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From Subhash Sriram <>
Subject Re: Spark & S3 - Introducing random values into key names
Date Thu, 08 Mar 2018 17:19:23 GMT
Thanks, Vadim! That helps and makes sense. I don't think we have a number of keys so large
that we have to worry about it. If we do, I think I would go with an approach similar to what
you suggested.

Thanks again,

Sent from my iPhone

> On Mar 8, 2018, at 11:56 AM, Vadim Semenov <> wrote:
> You need to put randomness into the beginning of the key, if you put it other than into
the beginning, it's not guaranteed that you're going to have good performance.
> The way we achieved this is by writing to HDFS first, and then having a custom DistCp
implemented using Spark that copies parquet files using random keys,
> and then saves the list of resulting keys to S3, and when we want to use those parquet
files, we just need to load the listing file, and then take keys from it and pass them into
the loader.
> You only need to do this when you have way too many files, if the number of keys you
operate is reasonably small (let's say, in thousands), you won't get any benefits.
> Also the S3 buckets have internal optimizations, and overtime it adjusts to the workload,
i.e. some additional underlying partitions are getting added, some splits happen, etc.
> If you want to have good performance from start, you would need to use randomization,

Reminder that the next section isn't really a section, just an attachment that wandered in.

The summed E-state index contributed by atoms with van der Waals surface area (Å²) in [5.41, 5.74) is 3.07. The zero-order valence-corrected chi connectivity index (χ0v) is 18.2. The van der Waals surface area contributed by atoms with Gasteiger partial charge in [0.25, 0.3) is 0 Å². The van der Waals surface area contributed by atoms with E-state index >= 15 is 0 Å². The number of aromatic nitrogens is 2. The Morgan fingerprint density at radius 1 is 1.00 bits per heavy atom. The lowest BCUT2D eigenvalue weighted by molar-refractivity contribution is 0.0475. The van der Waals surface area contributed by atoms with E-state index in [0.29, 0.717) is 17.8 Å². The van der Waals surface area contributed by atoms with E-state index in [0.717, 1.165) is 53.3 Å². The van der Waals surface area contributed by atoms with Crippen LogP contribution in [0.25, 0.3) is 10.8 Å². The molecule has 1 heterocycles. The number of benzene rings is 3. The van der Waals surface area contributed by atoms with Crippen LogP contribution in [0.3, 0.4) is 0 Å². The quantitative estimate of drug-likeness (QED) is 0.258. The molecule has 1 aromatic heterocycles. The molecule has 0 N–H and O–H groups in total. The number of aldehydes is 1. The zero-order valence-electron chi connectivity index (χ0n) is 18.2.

> Or alternatively, you can contact AWS and tell them about the naming schema that you're
going to have (but it must be set in stone), and then they can try to pre-optimize the bucket
for you.
>> On Thu, Mar 8, 2018 at 11:42 AM, Subhash Sriram <>
>> Hey Spark user community,
>> I am writing Parquet files from Spark to S3 using S3a. I was reading this article
about improving S3 bucket performance, specifically about how it can help to introduce randomness
to your key names so that data is written to different partitions.
>> Is there a straight forward way to accomplish this randomness in Spark via the DataSet
API? The only thing that I could think of would be to actually split the large set into multiple
sets (based on row boundaries), and then write each one with the random key name.
>> Is there an easier way that I am missing?
>> Thanks in advance!
>> Subhash

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